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I would ask the gun shop to allow me to break the rifle down. The GI parts count that could be in the rifle, usually make it worth the money they are asking. Average estimates for parts would be, Gi trigger group 250, Gi oprod 150, used GI bolt complete 250, match sights 150, gas system probably unitized 150, flashhider 50, Springfield Armory 1st generation scope and mount 400 Easy. Then you still have the receiver the barrel and the stock. There is a chance that everything would be in good condition. These are estimated numbers a true value cannot be given without the item being handled. But it should give you a rough idea.GI2
 

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sometimes older is better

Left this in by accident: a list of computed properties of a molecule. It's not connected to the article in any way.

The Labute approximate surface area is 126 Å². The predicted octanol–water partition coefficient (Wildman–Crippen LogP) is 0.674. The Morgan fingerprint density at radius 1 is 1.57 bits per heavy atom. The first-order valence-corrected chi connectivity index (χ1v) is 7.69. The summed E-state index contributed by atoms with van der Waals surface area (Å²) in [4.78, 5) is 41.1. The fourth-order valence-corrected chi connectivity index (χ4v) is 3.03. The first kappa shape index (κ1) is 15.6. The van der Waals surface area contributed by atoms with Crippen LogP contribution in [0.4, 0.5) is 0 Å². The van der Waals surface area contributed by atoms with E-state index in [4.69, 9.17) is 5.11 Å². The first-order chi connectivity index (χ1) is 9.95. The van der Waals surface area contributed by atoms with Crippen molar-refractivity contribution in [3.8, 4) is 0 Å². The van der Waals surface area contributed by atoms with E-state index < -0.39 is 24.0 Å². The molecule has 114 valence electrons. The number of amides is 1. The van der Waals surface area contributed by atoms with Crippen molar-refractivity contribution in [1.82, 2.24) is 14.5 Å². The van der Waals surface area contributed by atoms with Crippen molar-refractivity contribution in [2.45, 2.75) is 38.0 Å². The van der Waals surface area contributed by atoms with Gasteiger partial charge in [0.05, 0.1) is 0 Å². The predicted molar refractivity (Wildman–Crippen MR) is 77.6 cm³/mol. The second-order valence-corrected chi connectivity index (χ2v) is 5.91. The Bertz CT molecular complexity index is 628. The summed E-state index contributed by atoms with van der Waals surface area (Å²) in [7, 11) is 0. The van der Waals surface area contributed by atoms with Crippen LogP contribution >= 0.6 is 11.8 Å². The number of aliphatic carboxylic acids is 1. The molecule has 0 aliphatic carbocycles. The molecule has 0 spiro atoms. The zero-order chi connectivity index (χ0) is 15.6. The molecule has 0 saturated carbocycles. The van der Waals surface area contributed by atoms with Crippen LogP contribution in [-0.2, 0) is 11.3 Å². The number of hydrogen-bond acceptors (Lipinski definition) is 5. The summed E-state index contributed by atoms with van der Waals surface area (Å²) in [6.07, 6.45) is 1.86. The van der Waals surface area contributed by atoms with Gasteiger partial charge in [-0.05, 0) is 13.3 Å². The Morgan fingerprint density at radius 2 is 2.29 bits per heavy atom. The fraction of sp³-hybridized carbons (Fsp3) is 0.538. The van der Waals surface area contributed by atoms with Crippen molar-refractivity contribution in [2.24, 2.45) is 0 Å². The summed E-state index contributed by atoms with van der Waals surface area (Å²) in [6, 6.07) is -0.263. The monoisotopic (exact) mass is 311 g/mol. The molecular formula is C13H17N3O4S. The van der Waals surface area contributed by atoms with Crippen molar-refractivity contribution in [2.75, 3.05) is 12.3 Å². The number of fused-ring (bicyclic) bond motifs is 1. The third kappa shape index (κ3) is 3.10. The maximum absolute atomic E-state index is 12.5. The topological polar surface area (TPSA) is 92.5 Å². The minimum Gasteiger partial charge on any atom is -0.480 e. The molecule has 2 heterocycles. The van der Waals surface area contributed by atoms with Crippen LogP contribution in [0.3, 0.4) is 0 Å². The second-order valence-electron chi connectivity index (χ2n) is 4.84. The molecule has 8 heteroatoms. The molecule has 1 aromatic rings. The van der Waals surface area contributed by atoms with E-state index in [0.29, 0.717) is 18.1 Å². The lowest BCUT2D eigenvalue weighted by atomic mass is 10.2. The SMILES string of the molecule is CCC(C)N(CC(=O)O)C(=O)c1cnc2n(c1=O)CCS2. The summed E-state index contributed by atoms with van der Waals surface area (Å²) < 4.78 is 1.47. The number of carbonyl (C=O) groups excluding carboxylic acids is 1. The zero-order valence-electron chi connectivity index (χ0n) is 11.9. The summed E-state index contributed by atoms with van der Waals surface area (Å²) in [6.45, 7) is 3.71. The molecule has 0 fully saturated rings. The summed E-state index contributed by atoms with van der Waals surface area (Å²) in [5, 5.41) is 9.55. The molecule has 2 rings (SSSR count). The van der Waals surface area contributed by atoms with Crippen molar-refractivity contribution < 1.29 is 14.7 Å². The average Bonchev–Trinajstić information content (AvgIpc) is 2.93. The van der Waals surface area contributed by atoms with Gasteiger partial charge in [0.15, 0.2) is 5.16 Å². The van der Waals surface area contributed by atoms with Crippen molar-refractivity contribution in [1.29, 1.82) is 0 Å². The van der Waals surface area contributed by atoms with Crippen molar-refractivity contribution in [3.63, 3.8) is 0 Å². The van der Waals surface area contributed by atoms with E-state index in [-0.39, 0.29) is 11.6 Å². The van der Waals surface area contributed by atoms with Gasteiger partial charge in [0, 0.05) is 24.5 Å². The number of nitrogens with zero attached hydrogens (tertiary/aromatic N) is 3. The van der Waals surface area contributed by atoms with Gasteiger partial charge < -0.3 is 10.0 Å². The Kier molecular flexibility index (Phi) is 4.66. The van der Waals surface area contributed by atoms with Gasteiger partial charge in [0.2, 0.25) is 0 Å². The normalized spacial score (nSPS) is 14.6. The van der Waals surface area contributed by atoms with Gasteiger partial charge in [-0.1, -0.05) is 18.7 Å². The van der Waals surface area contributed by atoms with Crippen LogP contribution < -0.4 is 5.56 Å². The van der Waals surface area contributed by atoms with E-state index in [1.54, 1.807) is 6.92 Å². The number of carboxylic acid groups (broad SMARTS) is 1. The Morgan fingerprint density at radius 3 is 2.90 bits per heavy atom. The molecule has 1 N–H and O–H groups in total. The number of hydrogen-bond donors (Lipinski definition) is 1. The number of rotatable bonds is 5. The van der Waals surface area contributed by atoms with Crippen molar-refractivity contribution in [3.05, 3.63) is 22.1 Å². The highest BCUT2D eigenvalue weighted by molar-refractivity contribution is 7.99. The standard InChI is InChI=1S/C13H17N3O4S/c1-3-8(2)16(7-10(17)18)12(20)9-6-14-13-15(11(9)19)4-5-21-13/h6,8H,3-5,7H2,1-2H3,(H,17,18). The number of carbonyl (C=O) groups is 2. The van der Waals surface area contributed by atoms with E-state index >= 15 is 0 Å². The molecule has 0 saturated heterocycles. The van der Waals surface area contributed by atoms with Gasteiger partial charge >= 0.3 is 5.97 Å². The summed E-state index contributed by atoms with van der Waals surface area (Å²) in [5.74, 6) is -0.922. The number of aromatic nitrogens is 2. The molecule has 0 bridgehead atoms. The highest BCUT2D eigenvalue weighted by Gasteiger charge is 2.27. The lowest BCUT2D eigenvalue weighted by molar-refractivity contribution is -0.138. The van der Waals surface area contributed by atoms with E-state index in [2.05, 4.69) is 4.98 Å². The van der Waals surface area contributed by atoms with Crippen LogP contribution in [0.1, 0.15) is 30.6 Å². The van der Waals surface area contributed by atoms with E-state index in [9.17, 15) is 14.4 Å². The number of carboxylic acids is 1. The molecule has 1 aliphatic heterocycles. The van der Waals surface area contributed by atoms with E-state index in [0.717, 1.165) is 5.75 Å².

First let me welcome you from Texas, David as I see the OP was your 1st post. I say this not to influence your decision on this particular rifle , but merely to add to your knowledge when purchasing one . The serial #'s from around #40,000 up to around #100,000 [roughly 1986 to 1996] have been called the "Golden Age" of Springfield Armory , due to the high USGI parts content, fitting the parts instead of merely assembling them and the high quality receiver . With the combination of Mel Smith finishing the receivers , and the influence of Glen Nelson doing the barrel accuracy work and in charge of the match rifle shop , they made an impressive rifle . The rifles under serial # 100,000 were what built SAI's reputation. I wouldn't discount a rifle made 20 to 30 years ago , I prefer them.... I also agree with Phil, the SA scopes are very good scopes , I certainly wouldn't discount them either. As far as the 1st gen mount , they make an excellent trot line weight [Just my theory but I suspect this rifle was not campaigned very long, that mount went out of fashion when the Brookfield and the 2nd gen came out about 25 years ago , any serious shooter would have dumped that dated mount years ago, I imagine the orig Owner passed or got old & the rifle was put up in a closet, until the OO died ,then his heirs pawned it for some fast cash. Judging by the looks of the rifle that's just my theory & I'm sticking to it. ]. Nice M1a's 4 sale are like street cars , another one will come by, if you decide to let this one pass. Great ones come up on this site every week.